On Broadway, the lead actors bring the gravitas, but the company brings the vibe. The background dancers and singers inject every show with life, connect to the last row, and uplift the top-billed players. So it was a natural fit for two of those dancers to start a platform designed to celebrate, connect, and uplift people of all shapes and sizes through fitness and body empowerment.
That’s how Amber Rees and Lindsey Clayton created Brave Body Project. The two met as dancers on a national touring production 10 years ago and remain best friends and roommates today, though they’ve left the stage to focus on fitness. Now certified run coaches and Puma sponsored athletes, Rees and Clayton spend their days leading workout classes, consulting Brave Body Project athletes, and dreaming up new projects.
“With Puma’s support, we can dream big,” Clayton says. “They helped us create our own run club and we’re launching our first virtual 10K—with medals and finisher shirts!”
Before their days get filled, Rees and Clayton use mornings to motivate and run with each other—usually on the track a short jog from their Lower East Side apartment. They do all this while radiating infinite energy and room-filling positivity—a testament to how they start every day with intention, self-care, and accountability.Read on to see how Rees and Clayton own their mornings.
Amber Rees’ Morning Essentials
7:00 a.m.: My alarm goes off, and before I do anything else, I meditate
Lindsey: “My alarm goes off earlier than Amber’s, around 7:00, but the first thing I do is meditate—I’ll either come out to the living room or just sit up in bed—for 20 minutes. I set my little timer, close my eyes, and meditate—even when I don’t want to, because I know I’m gonna be better for it. One thing I’ve learned is, when it comes to the mornings, you have to do something that brings you joy. Give back to yourself before you have to give everything back to everyone else in your world.”
Amber: “Okay, I might pee and grab water first. But before I do anything else, I meditate for 15 to 20 minutes. If I get up out of bed and hustle around, my mind isn’t in the right state to be prepared for my run; meditating puts me at peace.”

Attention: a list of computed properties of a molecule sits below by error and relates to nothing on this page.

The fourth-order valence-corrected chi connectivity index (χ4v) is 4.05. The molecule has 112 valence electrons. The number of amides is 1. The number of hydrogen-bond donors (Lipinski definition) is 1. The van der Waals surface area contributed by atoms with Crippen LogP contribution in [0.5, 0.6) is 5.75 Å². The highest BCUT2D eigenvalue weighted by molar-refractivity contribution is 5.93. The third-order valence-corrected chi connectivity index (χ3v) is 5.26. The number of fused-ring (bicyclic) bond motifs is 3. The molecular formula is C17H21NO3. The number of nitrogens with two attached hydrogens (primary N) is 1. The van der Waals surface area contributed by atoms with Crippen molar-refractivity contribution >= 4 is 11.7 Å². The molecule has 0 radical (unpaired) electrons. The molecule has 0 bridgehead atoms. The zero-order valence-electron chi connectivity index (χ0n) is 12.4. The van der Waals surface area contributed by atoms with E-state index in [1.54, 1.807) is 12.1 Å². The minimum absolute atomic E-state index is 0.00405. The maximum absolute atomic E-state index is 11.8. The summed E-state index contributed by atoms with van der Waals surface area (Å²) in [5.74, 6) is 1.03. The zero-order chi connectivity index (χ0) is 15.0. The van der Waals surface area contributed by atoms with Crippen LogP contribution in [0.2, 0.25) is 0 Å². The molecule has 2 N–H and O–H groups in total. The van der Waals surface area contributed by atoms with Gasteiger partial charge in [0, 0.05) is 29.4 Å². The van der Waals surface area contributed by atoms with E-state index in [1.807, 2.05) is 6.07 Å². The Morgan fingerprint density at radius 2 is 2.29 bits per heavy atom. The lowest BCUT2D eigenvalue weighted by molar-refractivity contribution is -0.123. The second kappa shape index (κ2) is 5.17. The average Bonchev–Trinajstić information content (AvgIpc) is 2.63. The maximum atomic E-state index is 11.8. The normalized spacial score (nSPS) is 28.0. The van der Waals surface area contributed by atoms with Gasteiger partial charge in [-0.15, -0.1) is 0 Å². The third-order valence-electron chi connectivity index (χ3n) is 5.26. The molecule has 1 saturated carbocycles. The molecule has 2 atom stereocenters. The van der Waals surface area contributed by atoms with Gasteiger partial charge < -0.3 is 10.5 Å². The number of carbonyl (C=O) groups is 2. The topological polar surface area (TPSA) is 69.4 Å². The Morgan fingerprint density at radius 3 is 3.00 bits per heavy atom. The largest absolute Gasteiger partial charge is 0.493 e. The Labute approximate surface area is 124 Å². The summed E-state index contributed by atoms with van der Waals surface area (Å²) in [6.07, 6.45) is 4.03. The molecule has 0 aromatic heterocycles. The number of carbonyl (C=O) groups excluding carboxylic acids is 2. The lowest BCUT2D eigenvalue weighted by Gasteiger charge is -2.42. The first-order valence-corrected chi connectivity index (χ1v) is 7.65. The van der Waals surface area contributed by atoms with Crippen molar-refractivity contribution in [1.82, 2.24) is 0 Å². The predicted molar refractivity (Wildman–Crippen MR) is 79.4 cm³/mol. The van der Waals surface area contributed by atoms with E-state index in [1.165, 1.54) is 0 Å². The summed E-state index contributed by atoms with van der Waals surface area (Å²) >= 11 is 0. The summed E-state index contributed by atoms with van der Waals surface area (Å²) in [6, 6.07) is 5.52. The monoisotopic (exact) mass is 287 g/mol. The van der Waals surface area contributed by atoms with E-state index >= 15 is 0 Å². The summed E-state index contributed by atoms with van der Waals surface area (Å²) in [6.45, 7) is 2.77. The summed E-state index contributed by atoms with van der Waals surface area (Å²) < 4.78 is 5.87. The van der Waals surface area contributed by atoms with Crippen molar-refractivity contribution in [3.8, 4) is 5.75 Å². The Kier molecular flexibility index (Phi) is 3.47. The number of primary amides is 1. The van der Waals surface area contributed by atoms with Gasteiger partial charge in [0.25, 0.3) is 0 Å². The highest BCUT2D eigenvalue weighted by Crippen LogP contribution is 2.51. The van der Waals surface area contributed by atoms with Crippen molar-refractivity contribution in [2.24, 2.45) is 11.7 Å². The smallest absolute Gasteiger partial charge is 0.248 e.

7:40 a.m.: I set the stage for the day
Amber: “After meditating, I like to journal. Some days I wake up and I’m feeling negative, or tired, or maybe not looking forward to the run, and I find that jotting down a few quick notes—how I’m feeling about my run, what I’m looking forward to, what I’m grateful for, or something I can take with me during my run to help me stay focused and positive—is always super beneficial. I end up running better. A big thing for me is to stay consistent in my routine but find moments to be forgiving and always stay supportive of myself.”
Lindsey Clayton’s Morning Essentials
Lindsey: “After meditating, I move on to the bathroom routine: wash my face, put a little serum on, a little lotion, moisturizer, sunscreen. I brush my teeth, pop my contacts in, and then get my hair in a french braid or a ponytail. I’ve gotten it down to where it’s pretty quick because I don’t have to put makeup on.”
7:50 a.m.:Breakfast and stretch
Lindsey: “I’m an iced coffee person. I pour a big old cup of that for myself, and that’s kind of it for breakfast. I save the food for post-run! From there, I turn on the news to see what’s going on in our wild world, and I’ll do some of my PT stretches to get myself ready. That might take a while—I have had like a thousand injuries—but the most important thing is making it a consistent practice before my run.”
Amber: “I always wake up starving, and want to eat well before my run—at least an hour, maybe two if I have it. Usually, I’ll make oatmeal or Wasa crackers with peanut butter and bananas. And water. Coffee has been bad news bears for me—I wait till after my run for that!”
8:20 a.m.: After breakfast, I get my life together. (AKA, get run-ready.)
Amber: “I usually set out my clothes on the floor the night before so they’re ready when I wake up. So after I eat I’ll lay them out on my bed, make sure I have everything, make sure everything’s been charged, and then I think about what playlist or podcast I’m gonna listen to. Some days my mindset is ready for an inspirational podcast and some days I don’t want any inspiration, I just need Beyoncé beating in my ears to get me through my miles.”
Lindsey: “Unless I’m training for a marathon and going for a long run at 5:00 a.m., I don’t lay out my clothes the night before. I have a special section in my dresser that’s just run clothes, so I’ll grab shorts, a sports bra, a hat, my watch, and shoes, and get dressed. And I get my podcast or my playlist ready to go so I don’t have to fiddle around with that on the run.”
8:45 a.m.: I lace up and head out
Lindsey: “Once I’m dressed and ready, I’ll finish my coffee, finish checking my emails and social media, and then head out the door. I try to get out and get the run going before I waste too much time at home.”
Amber: “After I get dressed I lace up, tie my shoes, and head out the door. I’ve been loving the Puma NITRO Velocity.This might sound weird, but the NITRO line helps keep me consistent—whatever type of run it is, I know I don’t have to worry about the shoes. And, hello, they’re so cute too.”
“After that, I’ll stretch outside the apartment, and then you gotta get in the watch boomerang for Instagram—or else it didn’t happen! That’s me letting my people know I’m up about to run so they can give me inspiration. And then I go out for my run!”
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